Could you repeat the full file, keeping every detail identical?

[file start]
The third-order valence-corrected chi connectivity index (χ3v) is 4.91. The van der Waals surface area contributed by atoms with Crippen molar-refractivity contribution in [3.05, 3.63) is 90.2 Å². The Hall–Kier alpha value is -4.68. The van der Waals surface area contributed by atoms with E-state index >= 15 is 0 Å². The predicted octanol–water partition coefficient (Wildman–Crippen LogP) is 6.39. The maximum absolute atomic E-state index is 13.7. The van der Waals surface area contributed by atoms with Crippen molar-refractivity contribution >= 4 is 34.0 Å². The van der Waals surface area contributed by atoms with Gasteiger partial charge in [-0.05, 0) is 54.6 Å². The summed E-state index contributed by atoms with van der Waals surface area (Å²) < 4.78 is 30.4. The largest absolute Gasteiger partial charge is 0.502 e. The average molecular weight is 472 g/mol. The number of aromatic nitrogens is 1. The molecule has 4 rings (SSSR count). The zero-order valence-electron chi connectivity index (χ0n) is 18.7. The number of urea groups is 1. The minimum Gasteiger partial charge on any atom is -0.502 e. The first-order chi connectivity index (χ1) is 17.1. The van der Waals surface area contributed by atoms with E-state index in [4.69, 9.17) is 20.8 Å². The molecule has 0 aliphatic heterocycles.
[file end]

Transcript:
The third-order valence-corrected chi connectivity index (χ3v) is 4.91. The van der Waals surface area contributed by atoms with Crippen molar-refractivity contribution in [3.05, 3.63) is 90.2 Å². The Hall–Kier alpha value is -4.68. The van der Waals surface area contributed by atoms with E-state index >= 15 is 0 Å². The predicted octanol–water partition coefficient (Wildman–Crippen LogP) is 6.39. The maximum absolute atomic E-state index is 13.7. The van der Waals surface area contributed by atoms with Crippen molar-refractivity contribution >= 4 is 34.0 Å². The van der Waals surface area contributed by atoms with Gasteiger partial charge in [-0.05, 0) is 54.6 Å². The summed E-state index contributed by atoms with van der Waals surface area (Å²) < 4.78 is 30.4. The largest absolute Gasteiger partial charge is 0.502 e. The average molecular weight is 472 g/mol. The number of aromatic nitrogens is 1. The molecule has 4 rings (SSSR count). The zero-order valence-electron chi connectivity index (χ0n) is 18.7. The number of urea groups is 1. The minimum Gasteiger partial charge on any atom is -0.502 e. The first-order chi connectivity index (χ1) is 17.1. The van der Waals surface area contributed by atoms with E-state index in [4.69, 9.17) is 20.8 Å². The molecule has 0 aliphatic heterocycles.